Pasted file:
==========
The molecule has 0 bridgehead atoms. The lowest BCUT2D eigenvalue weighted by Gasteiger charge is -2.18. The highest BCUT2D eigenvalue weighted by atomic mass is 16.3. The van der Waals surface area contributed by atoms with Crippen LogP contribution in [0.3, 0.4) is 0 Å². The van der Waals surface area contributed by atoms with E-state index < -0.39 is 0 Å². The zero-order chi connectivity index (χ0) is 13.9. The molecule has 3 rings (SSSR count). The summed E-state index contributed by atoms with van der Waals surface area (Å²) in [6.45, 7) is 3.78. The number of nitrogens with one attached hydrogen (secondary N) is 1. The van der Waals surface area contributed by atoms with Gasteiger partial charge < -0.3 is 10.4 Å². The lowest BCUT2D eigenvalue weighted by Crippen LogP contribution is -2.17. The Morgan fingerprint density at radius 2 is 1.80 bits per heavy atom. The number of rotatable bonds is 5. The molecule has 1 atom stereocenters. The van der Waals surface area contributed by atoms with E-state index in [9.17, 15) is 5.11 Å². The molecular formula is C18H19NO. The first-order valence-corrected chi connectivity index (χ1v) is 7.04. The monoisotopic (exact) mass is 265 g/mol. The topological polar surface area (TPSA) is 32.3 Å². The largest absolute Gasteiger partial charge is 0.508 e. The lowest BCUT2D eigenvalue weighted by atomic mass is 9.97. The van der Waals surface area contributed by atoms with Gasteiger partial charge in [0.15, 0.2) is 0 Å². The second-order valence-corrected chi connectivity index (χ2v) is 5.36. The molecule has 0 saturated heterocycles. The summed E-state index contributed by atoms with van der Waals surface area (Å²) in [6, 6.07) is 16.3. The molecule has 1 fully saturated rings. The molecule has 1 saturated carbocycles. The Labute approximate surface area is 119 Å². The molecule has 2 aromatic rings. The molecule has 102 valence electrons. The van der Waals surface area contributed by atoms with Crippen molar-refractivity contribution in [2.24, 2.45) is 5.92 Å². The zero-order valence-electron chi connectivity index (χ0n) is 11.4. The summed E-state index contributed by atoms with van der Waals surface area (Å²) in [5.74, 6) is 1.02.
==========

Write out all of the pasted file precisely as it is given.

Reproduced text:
The molecule has 0 bridgehead atoms. The lowest BCUT2D eigenvalue weighted by Gasteiger charge is -2.18. The highest BCUT2D eigenvalue weighted by atomic mass is 16.3. The van der Waals surface area contributed by atoms with Crippen LogP contribution in [0.3, 0.4) is 0 Å². The van der Waals surface area contributed by atoms with E-state index < -0.39 is 0 Å². The zero-order chi connectivity index (χ0) is 13.9. The molecule has 3 rings (SSSR count). The summed E-state index contributed by atoms with van der Waals surface area (Å²) in [6.45, 7) is 3.78. The number of nitrogens with one attached hydrogen (secondary N) is 1. The van der Waals surface area contributed by atoms with Gasteiger partial charge < -0.3 is 10.4 Å². The lowest BCUT2D eigenvalue weighted by Crippen LogP contribution is -2.17. The Morgan fingerprint density at radius 2 is 1.80 bits per heavy atom. The number of rotatable bonds is 5. The molecule has 1 atom stereocenters. The van der Waals surface area contributed by atoms with E-state index in [9.17, 15) is 5.11 Å². The molecular formula is C18H19NO. The first-order valence-corrected chi connectivity index (χ1v) is 7.04. The monoisotopic (exact) mass is 265 g/mol. The topological polar surface area (TPSA) is 32.3 Å². The largest absolute Gasteiger partial charge is 0.508 e. The lowest BCUT2D eigenvalue weighted by atomic mass is 9.97. The van der Waals surface area contributed by atoms with Gasteiger partial charge in [0.15, 0.2) is 0 Å². The second-order valence-corrected chi connectivity index (χ2v) is 5.36. The molecule has 0 saturated heterocycles. The summed E-state index contributed by atoms with van der Waals surface area (Å²) in [6, 6.07) is 16.3. The molecule has 1 fully saturated rings. The molecule has 1 saturated carbocycles. The Labute approximate surface area is 119 Å². The molecule has 2 aromatic rings. The molecule has 102 valence electrons. The van der Waals surface area contributed by atoms with Crippen molar-refractivity contribution in [2.24, 2.45) is 5.92 Å². The zero-order valence-electron chi connectivity index (χ0n) is 11.4. The summed E-state index contributed by atoms with van der Waals surface area (Å²) in [5.74, 6) is 1.02.